Time in the Batter’s Box

American fans flock to stadiums to witness baseball’s unforgettable… stealing home, an acrobatic threat-ending catch, or other heart stopping play. They are the game’s rarities. Yet fans eagerly watch a sport where the ball is in play an average of 18 minutes in a three hour game. Say it ain’t so, Joe! Ninety percent of game time is spent talking about playing, rather than actually playing? That was the subject of a recent Wall Street Journal article, “In America’s Pastime, Baseball Players Pass A Lot of Time” – idle time between innings, batters, and the worst, time between pitches. An NFL football is slightly worse. In a WSJ survey conducted in 2010, about six percent of game time is spent actively advancing the football. Perhaps a $4 to $8 (gulp) small draft beer sweetens the down time at the park.

Time’s a valuable resource. How can I do more ‘making time,’ rather than ‘spending time’ sitting or standing around? While I’m no poster child for time management, the advice by a sage businessman has been helpful, and I share with you. Hopefully, you expand one or more ideas in your business, or life.

• Maximize shareholder value. Focus on customer satisfaction and reliable, streamlined, and efficient operations. Increased profitability and shareholder value will naturally follow.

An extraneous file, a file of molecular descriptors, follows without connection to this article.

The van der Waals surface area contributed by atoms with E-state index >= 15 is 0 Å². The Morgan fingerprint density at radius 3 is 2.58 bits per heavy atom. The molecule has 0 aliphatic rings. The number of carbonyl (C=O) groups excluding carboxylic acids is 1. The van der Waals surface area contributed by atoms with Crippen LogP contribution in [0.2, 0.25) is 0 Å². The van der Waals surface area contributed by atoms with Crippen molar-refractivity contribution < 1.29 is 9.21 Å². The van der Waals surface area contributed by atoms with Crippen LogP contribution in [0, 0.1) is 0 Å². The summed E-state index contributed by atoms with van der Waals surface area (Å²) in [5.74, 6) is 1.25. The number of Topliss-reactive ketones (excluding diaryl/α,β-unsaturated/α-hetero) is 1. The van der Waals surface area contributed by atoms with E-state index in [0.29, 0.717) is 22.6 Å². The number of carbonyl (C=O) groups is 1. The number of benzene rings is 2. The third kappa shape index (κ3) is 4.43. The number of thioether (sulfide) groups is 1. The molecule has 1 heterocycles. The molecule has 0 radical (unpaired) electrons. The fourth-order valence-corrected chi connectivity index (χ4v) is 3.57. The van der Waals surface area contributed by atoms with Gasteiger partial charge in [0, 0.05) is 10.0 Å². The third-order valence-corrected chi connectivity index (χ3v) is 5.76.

• Be more marketable (referable). Build your track record and reputation. Sheepskins are nice wall dressings… apply your training and make lifelong learning a habit.

• Have balance in life. What can you do to squeeze more happiness out of life? Your greatest talent is choice – the career you choose, the projects you take on, and the people in your inner circle. Happiness is contagious (as is her red-headed step-sister).

And how might you make your discussions with your financial advisors be more valuable and relevant to you? Chit-chat is an appropriate courtesy. How about focusing on the things that advance your financial ball or base runners? Absolutely, common discussion points are about saving enough, not running out of money in retirement, what’s “Your Number,” downsizing, exiting your business, when to take Social Security, and planning for the ‘what ifs.’ But what about the emotional issues around retirement?

• Loss of structure and prestige of your career…

• Control…

• What am I going to do now?

• The better mousetrap not quite complete…

• “So long” to your partners, employees and colleagues…

Retirement is one of life’s most challenging transitions. It is a major shift. Consider practicing retirement before the final pitch is thrown. Explore hobbies, community groups, projects and travel that didn’t quite fit on your plate before. Try them out. Spend some of your savings account. You’re likely going to convert your retirement savings into a monthly “pension” (consisting of earnings and principal). These are to help avert the call to your advisor years later, “He’s driving me crazy. Please find something for him to do.” A ballgame only lasts three hours.

About Brian Loy

Brian Loy writes insightful and inspiring articles about the ever-changing world of personal finance and the global trends that affect the risk and return on investments and shape the financial- and retirement-planning process.
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